Yesterday, a young mother stood in my line. She had a two year old and a two week old, and she looked harried and tired. She was doing her debit card, and I prompted her. She blinked a little, and said, "Sorry. I'm not thinking clearly..." I said, "You're allowed. You've got two small children. It goes with the territory." She said, "I just told my husband the other day that I wondered when I would get my mind back." I smiled reassuringly. "My mind's coming back. My youngest just turned 21." Made her laugh, and I do think that she needed a laugh.
A very elderly man came in, and he was buying some top of the line dog food. He said, "I take good care of my girl." I asked him what kind of a dog he had, and he said a shih tzu. So I listened while he told me about 'his girl'. He wound up with, "Yes. I lost one of my girls, and that is hard." I said, sympathetically, "I know how hard that is. I had to have my dog put down last spring." And he looked at me and said softly 'that girl was my wife...' and I stood gaping. "I'm sorry," I said. And I asked him if he was doing okay. "It's hard," he repeated. I said, "Do you have family around to ease the pain a little?" and he said, "No." His daughter lives in Baltimore. I looked at him closely. "When did you lose your wife?" I asked. Turns out that he'd just lost her December 5th. "Listen," I said, grabbing for a piece of scratch paper. "Most of the people that I know who are dealing with this sort of thing say that meals are the worst, that sitting down to a table to eat alone is the very worst. You call me, okay? Because we surely would be pleased to have you come to supper some times. It's not good to be all by yourself." And he took that paper. He did not demur. He took that paper and he said, "Thank you." Poor man.
There is a father and a daughter who come in the store all the time. It sounds like they live side by side. The father is very frail, but good natured and funny. His daughter is very nice too, and drives her father around to do his errands. He comes in and he buys bird seed. The daughter bought a 50 pound bag of ice melter. She paid for her purchase as her dad went out the store. "Why don't you just pull up to the curb to load. It's going to be a struggle to wrangle a shopping cart with 90 pounds in it across a slushy parking lot." And so she did. She had her father wait for her, in front of the store, and she got her SUV. The cool thing is, I watched her stand back and let her father load the bag of feed. He staggered a little under the weight of it, and her hands were right there, on his back, and she did not stop him. That touched me. She's an able woman and she could have simply grabbed the bag first, but she didn't. She let her father be the strong man that he always was. I darted out, and grabbed a bag of rock salt off the pile at the door, and I carried that over to the curb and loaded it. The daughter smiled gratefully, and the father said, "Here now...I can get that!" and I assured him that the store expected me to help the customer when I was not busy at the register. I told him that the store hired me because I was strong as a bull, but only too late realized that I was no smarter than a bull. It always makes people laugh, and he did too. And from behind him, his daughter smiled gratefully and said nothing.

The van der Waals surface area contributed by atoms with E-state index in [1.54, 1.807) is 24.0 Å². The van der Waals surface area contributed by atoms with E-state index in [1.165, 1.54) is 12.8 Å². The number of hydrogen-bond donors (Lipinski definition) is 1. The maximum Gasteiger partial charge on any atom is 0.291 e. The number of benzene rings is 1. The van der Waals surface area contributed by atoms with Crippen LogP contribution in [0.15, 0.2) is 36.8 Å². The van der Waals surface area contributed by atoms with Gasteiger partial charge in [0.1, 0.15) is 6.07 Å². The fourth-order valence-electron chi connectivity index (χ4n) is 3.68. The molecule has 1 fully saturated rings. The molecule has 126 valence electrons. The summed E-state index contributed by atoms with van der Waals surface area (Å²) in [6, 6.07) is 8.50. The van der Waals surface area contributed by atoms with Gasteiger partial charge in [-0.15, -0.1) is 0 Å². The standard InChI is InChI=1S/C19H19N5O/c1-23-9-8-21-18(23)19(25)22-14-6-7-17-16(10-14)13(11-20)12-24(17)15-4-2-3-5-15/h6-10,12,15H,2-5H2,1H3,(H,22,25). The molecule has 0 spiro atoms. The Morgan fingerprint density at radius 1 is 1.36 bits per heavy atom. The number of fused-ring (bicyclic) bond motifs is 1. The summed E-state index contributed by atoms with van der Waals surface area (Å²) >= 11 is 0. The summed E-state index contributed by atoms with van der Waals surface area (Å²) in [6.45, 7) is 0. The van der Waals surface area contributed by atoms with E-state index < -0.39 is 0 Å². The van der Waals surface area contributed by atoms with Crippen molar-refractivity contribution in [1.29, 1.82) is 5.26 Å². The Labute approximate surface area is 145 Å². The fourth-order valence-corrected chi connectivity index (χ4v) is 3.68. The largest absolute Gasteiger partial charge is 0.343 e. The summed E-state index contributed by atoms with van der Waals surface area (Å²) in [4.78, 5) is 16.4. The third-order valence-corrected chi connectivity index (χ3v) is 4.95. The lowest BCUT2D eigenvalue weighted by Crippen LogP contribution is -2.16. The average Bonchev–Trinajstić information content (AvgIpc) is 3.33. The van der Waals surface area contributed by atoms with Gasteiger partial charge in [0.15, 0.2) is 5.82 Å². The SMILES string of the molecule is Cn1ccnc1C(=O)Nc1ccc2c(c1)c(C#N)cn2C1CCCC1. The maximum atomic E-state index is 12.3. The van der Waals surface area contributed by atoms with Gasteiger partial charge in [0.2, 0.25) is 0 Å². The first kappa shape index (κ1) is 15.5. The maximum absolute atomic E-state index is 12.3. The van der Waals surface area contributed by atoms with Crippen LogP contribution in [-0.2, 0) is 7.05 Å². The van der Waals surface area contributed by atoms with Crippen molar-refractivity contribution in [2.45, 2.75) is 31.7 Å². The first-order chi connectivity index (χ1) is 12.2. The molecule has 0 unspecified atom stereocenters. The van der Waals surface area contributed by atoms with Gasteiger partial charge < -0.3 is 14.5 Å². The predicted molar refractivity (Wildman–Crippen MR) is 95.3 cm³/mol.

I had the baby shower for Brianna, and it was nice, if I do say so myself. Mary came early, and the two of us worked together, and it was a nice time to visit. We met as 12 year olds, and neither one of us could have envisioned the years flying by so quickly. A grandma! While shopping for the things for the shower, I had watched two very elderly women crossing the road in front of my car in the parking lot. One was using a walker and the other one, stooped and walking gingerly herself, had her hand on the other's arm, 'helping' her. They were talking a mile a minute. "That will be Mary and me someday," I thought, and I smiled inside to think of it.